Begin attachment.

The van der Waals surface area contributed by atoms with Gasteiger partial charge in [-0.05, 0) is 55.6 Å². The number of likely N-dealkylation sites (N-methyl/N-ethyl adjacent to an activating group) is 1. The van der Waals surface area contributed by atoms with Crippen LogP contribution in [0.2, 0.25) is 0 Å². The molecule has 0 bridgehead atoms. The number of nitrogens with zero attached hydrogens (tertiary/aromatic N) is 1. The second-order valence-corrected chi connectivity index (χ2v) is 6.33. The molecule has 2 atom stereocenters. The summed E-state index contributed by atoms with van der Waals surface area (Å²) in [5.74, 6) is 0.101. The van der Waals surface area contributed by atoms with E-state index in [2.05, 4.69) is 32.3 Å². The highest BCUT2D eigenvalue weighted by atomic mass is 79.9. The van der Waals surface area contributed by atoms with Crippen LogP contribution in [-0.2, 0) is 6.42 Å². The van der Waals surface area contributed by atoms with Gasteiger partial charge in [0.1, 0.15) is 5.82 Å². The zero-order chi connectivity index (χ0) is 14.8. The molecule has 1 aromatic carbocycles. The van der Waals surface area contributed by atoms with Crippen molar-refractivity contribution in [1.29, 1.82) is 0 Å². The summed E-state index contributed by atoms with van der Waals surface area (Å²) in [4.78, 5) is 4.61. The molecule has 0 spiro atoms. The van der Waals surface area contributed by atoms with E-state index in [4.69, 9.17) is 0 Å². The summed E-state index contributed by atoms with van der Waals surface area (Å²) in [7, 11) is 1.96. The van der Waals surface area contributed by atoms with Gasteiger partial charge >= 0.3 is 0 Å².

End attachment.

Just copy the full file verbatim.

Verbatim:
The van der Waals surface area contributed by atoms with Gasteiger partial charge in [-0.05, 0) is 55.6 Å². The number of likely N-dealkylation sites (N-methyl/N-ethyl adjacent to an activating group) is 1. The van der Waals surface area contributed by atoms with Crippen LogP contribution in [0.2, 0.25) is 0 Å². The molecule has 0 bridgehead atoms. The number of nitrogens with zero attached hydrogens (tertiary/aromatic N) is 1. The second-order valence-corrected chi connectivity index (χ2v) is 6.33. The molecule has 2 atom stereocenters. The summed E-state index contributed by atoms with van der Waals surface area (Å²) in [5.74, 6) is 0.101. The van der Waals surface area contributed by atoms with E-state index in [2.05, 4.69) is 32.3 Å². The highest BCUT2D eigenvalue weighted by atomic mass is 79.9. The van der Waals surface area contributed by atoms with Crippen LogP contribution in [-0.2, 0) is 6.42 Å². The van der Waals surface area contributed by atoms with Gasteiger partial charge in [0.1, 0.15) is 5.82 Å². The zero-order chi connectivity index (χ0) is 14.8. The molecule has 1 aromatic carbocycles. The van der Waals surface area contributed by atoms with Crippen molar-refractivity contribution in [1.29, 1.82) is 0 Å². The summed E-state index contributed by atoms with van der Waals surface area (Å²) in [4.78, 5) is 4.61. The molecule has 0 spiro atoms. The van der Waals surface area contributed by atoms with E-state index in [4.69, 9.17) is 0 Å². The summed E-state index contributed by atoms with van der Waals surface area (Å²) in [7, 11) is 1.96. The van der Waals surface area contributed by atoms with Gasteiger partial charge >= 0.3 is 0 Å².